Entrapment of plasmid DNA vaccines into liposomes by dehydration/rehydration

Gregory Gregoriadis, Brenda McCormack, Mia Obrenovich, Yvonne Perrie

Research output: Chapter in Book/Report/Conference proceedingChapter

Abstract

Intramuscular injection of naked plasmid DNA is known (1–3) to elicit humoral and cell-mediated immune responses against the encoded antigen. It is thought (2,3) that immunity follows DNA uptake by muscle cells, leading to the expression and extracellular release of the antigen which is then taken up by antigen presenting cells (APC). In addition, it is feasible that some of the injected DNA is taken up directly by APC. Disadvantages (1–3) of naked DNA vaccination include: uptake of DNA by only a minor fraction of muscle cells, exposure of DNA to deoxyribonuclease in the interstitial fluid thus necessitating the use of relatively large quantities of DNA, and, in some cases, injection into regenerating muscle in order to enhance immunity. We have recently proposed (1,4) that DNA immunization via liposomes (phospholipid vesicles) could circumvent the need of muscle involvement and instead facilitate (5) uptake of DNA by APC infiltrating the site of injection or in the lymphatics, at the same time protecting DNA from nuclease attack (6). Moreover, transfection of APC with liposomal DNA could be promoted by the judicial choice of vesicle surface charge, size and lipid composition, or by the co-entrapment, together with DNA, of plasmids expressing appropriate cytokines (e.g., interleukin 2), or immunostimulatory sequences.
LanguageEnglish
Title of host publicationDNA Vaccines
Subtitle of host publicationMethods and Protocols
EditorsDouglas B. Lowrie, Robert G. Whalen
Place of PublicationTotowa, NJ.
Pages305-311
Number of pages7
DOIs
Publication statusPublished - 23 Sep 1999

Publication series

NameMethods in molecular medicine
PublisherHumana Press
Volume29
ISSN (Print)1543-1894

Fingerprint

DNA Vaccines
Fluid Therapy
Dehydration
Liposomes
Plasmids
DNA
Antigen-Presenting Cells
Deoxyribonucleases
Muscle Cells
Immunity
Antigens
Muscles
Injections
Intramuscular Injections
Extracellular Fluid
Interleukin-2
Transfection
Immunization
Phospholipids
Vaccination

Keywords

  • chemical manufacturing
  • pharmacy

Cite this

Gregoriadis, G., McCormack, B., Obrenovich, M., & Perrie, Y. (1999). Entrapment of plasmid DNA vaccines into liposomes by dehydration/rehydration. In D. B. Lowrie, & R. G. Whalen (Eds.), DNA Vaccines: Methods and Protocols (pp. 305-311). (Methods in molecular medicine; Vol. 29). Totowa, NJ.. https://doi.org/10.1385/1-59259-688-6:305
Gregoriadis, Gregory ; McCormack, Brenda ; Obrenovich, Mia ; Perrie, Yvonne. / Entrapment of plasmid DNA vaccines into liposomes by dehydration/rehydration. DNA Vaccines: Methods and Protocols. editor / Douglas B. Lowrie ; Robert G. Whalen. Totowa, NJ., 1999. pp. 305-311 (Methods in molecular medicine).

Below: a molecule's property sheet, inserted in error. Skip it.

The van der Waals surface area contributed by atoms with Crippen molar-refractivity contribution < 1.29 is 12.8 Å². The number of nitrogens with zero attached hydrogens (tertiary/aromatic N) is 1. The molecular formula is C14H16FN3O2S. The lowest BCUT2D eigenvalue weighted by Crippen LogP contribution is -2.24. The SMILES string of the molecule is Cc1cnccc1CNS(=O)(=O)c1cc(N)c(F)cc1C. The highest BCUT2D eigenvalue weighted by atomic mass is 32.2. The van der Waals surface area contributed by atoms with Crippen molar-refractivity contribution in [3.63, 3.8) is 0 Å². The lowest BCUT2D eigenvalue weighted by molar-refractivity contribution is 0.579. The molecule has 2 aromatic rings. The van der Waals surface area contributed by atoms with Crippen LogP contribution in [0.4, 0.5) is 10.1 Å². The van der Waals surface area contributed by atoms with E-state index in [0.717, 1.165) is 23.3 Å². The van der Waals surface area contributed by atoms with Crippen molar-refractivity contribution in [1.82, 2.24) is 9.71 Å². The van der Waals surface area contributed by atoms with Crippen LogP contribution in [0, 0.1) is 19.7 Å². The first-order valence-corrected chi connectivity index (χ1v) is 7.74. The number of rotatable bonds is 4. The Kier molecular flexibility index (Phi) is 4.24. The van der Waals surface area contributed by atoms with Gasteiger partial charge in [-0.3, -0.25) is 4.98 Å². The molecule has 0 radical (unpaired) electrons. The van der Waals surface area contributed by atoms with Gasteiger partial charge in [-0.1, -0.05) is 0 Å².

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Gregoriadis, G, McCormack, B, Obrenovich, M & Perrie, Y 1999, Entrapment of plasmid DNA vaccines into liposomes by dehydration/rehydration. in DB Lowrie & RG Whalen (eds), DNA Vaccines: Methods and Protocols. Methods in molecular medicine, vol. 29, Totowa, NJ., pp. 305-311. https://doi.org/10.1385/1-59259-688-6:305

Entrapment of plasmid DNA vaccines into liposomes by dehydration/rehydration. / Gregoriadis, Gregory; McCormack, Brenda; Obrenovich, Mia; Perrie, Yvonne.

DNA Vaccines: Methods and Protocols. ed. / Douglas B. Lowrie; Robert G. Whalen. Totowa, NJ., 1999. p. 305-311 (Methods in molecular medicine; Vol. 29).

Research output: Chapter in Book/Report/Conference proceedingChapter

TY - CHAP

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N2 - Intramuscular injection of naked plasmid DNA is known (1–3) to elicit humoral and cell-mediated immune responses against the encoded antigen. It is thought (2,3) that immunity follows DNA uptake by muscle cells, leading to the expression and extracellular release of the antigen which is then taken up by antigen presenting cells (APC). In addition, it is feasible that some of the injected DNA is taken up directly by APC. Disadvantages (1–3) of naked DNA vaccination include: uptake of DNA by only a minor fraction of muscle cells, exposure of DNA to deoxyribonuclease in the interstitial fluid thus necessitating the use of relatively large quantities of DNA, and, in some cases, injection into regenerating muscle in order to enhance immunity. We have recently proposed (1,4) that DNA immunization via liposomes (phospholipid vesicles) could circumvent the need of muscle involvement and instead facilitate (5) uptake of DNA by APC infiltrating the site of injection or in the lymphatics, at the same time protecting DNA from nuclease attack (6). Moreover, transfection of APC with liposomal DNA could be promoted by the judicial choice of vesicle surface charge, size and lipid composition, or by the co-entrapment, together with DNA, of plasmids expressing appropriate cytokines (e.g., interleukin 2), or immunostimulatory sequences.

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EP - 311

BT - DNA Vaccines

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CY - Totowa, NJ.

ER -

Gregoriadis G, McCormack B, Obrenovich M, Perrie Y. Entrapment of plasmid DNA vaccines into liposomes by dehydration/rehydration. In Lowrie DB, Whalen RG, editors, DNA Vaccines: Methods and Protocols. Totowa, NJ. 1999. p. 305-311. (Methods in molecular medicine). https://doi.org/10.1385/1-59259-688-6:305